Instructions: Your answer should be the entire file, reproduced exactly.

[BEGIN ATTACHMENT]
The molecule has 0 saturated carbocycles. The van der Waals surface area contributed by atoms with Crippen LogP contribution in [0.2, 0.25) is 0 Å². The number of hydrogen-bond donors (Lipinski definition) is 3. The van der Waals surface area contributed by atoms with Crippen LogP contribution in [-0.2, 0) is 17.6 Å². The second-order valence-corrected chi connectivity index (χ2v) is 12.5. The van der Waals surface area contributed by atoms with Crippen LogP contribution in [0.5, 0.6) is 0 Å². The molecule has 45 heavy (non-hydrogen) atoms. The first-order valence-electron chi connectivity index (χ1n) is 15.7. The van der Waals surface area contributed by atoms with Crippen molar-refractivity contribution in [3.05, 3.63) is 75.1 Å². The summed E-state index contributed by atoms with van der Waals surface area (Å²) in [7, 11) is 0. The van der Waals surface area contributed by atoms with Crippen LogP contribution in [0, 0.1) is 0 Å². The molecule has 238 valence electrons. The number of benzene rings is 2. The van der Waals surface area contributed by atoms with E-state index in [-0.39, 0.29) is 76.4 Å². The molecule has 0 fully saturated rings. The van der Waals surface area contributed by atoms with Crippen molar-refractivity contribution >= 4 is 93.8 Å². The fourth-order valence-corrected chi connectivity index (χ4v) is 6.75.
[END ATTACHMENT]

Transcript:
The molecule has 0 saturated carbocycles. The van der Waals surface area contributed by atoms with Crippen LogP contribution in [0.2, 0.25) is 0 Å². The number of hydrogen-bond donors (Lipinski definition) is 3. The van der Waals surface area contributed by atoms with Crippen LogP contribution in [-0.2, 0) is 17.6 Å². The second-order valence-corrected chi connectivity index (χ2v) is 12.5. The van der Waals surface area contributed by atoms with Crippen LogP contribution in [0.5, 0.6) is 0 Å². The molecule has 45 heavy (non-hydrogen) atoms. The first-order valence-electron chi connectivity index (χ1n) is 15.7. The van der Waals surface area contributed by atoms with Crippen molar-refractivity contribution in [3.05, 3.63) is 75.1 Å². The summed E-state index contributed by atoms with van der Waals surface area (Å²) in [7, 11) is 0. The van der Waals surface area contributed by atoms with Crippen LogP contribution in [0, 0.1) is 0 Å². The molecule has 238 valence electrons. The number of benzene rings is 2. The van der Waals surface area contributed by atoms with E-state index in [-0.39, 0.29) is 76.4 Å². The molecule has 0 fully saturated rings. The van der Waals surface area contributed by atoms with Crippen molar-refractivity contribution >= 4 is 93.8 Å². The fourth-order valence-corrected chi connectivity index (χ4v) is 6.75.